The New England Patriots’ 24-3 loss against the Los Angeles Rams on Thursday night was a costly one. Not only did the team fall to 6-7 on the season and see its playoff aspirations recede ever farther into the distance, it also suffered some injuries along the way: four total players were hurt, all of which playing prominent roles on their respective units.
With that said, let’s take a look at the Patriots’ injury situation after their win in Los Angeles.
CB Stephon Gilmore: After making a tackle on a 6-yard run by Cam Akers in the first quarter, Gilmore was spotted grabbing his right hand — one he appeared to have hurt in a collision with fellow defensive back Kyle Dugger while trying to bring Akers down. He did shake his hand a few additional times following the next few plays as well, but eventually did not miss any time. He eventually finished the game having played 59 of a possible 63 defensive snaps, with his four-snap absence likely tied to the score and not his hand.
S Adrian Phillips: Phillips also sustained a hand injury, when he attempted to tackle Cooper Kupp on a third down play in the late third quarter. As opposed to Gilmore’s ailment, the Patriots did make an official announcement about Phillips’, listing him as questionable to return to the game. Return, however, he did: the 28-year-old was on the field to start the third quarter and when all was said and done finished with 57 defensive snaps and 13 more on special teams.
WR Donte Moncrief: New England’s kicking game operation was also not immune to injury on Thursday, with kickoff returner Donte Moncrief suffering what was later announced to be a thigh injury. The first-year Patriot hurt his thigh during a punt return in the early fourth quarter, and had to visit the blue medical tent afterwards. Moncrief did remain on the sidelines after emerging again, though, which can be seen as an indication that his injury might not have been as bad as it could have been.
RB Damien Harris: On the very next play after Moncrief’s injury, the Patriots’ starting running back went down. Damien Harris stayed on the ground after attempting a low block on a blitz pickup, walked off the field under his own power, and later was announced as questionable to return because of a back ailment. Sony Michel took over his role as the early-down back, with Harris ending the game on the sidelines after having played 22 offensive snaps and carrying the football 11 times for 50 total yards.
What this means for the Patriots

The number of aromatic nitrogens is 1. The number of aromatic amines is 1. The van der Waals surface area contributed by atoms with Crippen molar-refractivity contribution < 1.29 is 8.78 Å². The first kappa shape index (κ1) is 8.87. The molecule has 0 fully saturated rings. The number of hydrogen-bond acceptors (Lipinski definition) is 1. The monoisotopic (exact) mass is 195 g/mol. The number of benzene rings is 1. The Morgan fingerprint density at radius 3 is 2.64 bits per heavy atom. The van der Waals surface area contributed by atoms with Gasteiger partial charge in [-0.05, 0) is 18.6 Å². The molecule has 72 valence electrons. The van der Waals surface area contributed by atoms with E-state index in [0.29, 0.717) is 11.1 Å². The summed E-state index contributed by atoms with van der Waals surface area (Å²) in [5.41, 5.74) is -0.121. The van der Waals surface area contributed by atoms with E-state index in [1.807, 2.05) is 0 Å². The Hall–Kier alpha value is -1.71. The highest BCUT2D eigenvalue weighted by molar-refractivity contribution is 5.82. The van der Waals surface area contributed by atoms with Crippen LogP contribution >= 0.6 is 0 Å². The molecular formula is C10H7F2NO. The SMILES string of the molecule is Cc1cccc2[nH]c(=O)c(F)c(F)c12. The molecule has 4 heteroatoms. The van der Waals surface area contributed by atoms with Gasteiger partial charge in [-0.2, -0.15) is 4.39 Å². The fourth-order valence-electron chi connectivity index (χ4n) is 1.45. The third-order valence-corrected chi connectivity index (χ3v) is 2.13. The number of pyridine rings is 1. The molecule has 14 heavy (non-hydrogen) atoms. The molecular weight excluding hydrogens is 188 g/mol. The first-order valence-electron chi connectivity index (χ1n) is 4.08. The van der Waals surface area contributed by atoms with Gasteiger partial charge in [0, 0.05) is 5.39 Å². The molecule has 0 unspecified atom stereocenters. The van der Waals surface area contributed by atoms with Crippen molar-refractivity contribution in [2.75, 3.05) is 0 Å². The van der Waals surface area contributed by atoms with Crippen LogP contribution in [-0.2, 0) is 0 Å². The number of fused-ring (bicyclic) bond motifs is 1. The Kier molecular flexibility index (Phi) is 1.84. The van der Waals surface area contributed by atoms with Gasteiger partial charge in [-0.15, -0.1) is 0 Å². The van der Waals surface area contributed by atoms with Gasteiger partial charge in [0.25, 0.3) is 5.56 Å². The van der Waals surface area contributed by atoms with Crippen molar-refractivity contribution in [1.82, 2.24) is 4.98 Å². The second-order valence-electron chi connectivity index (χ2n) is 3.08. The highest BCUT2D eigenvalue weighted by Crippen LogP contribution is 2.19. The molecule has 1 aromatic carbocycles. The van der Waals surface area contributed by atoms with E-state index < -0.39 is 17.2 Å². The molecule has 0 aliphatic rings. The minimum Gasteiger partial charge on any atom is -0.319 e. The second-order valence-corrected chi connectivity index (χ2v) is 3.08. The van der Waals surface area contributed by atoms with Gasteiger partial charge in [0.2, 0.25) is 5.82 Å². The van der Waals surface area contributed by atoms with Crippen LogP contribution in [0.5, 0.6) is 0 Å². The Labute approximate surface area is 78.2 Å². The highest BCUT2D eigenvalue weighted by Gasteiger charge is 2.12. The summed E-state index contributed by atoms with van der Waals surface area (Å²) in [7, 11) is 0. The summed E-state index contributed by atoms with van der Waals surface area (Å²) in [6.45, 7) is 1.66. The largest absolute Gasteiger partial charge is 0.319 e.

Given the importance all four players listed above have to the Patriots in their different roles, the team will likely keep a close eye on their injury statuses over the weekend off and heading into the preparation for the upcoming Week 15 game against the Miami Dolphins. Of course, one player stands out in particular: Damien Harris.
While Stephon Gilmore and Adrian Phillips finished the game and missed virtually no snaps because of their respective ailments, and while Donte Moncrief appeared to be good to go again after his trip to the medical tent, Harris’ back injury appeared to be more serious — simply because he had to be tended to by the Patriots’ medical staff on the field and did not return to the game after his departure.
That said, running backs coach Ivan Fears offered a cautiously optimistic outlook during a media conference call on Friday.
“He was much better by the time we left, by the time the game was over, which was great,” Fears said when speaking about Harris. “We’re feeling pretty good. We’re feeling pretty confident right now, but who knows.”
The upcoming mini-bye certainly plays in the Patriots’ hands when it comes to Harris’ injury and those sustained by the other players named above (let alone those who already were listed on the practice report heading into the game). As always, however, the first practice of the week and subsequent injury report will tell more about New England’s health status and how Harris and company are recovering after Thursday night’s game.
The early signs appear to be positive, but as Ryan Izzo getting place on injured reserve recently shows: a lot can happen upon further examination even when an injury looks comparatively harmless at first glance.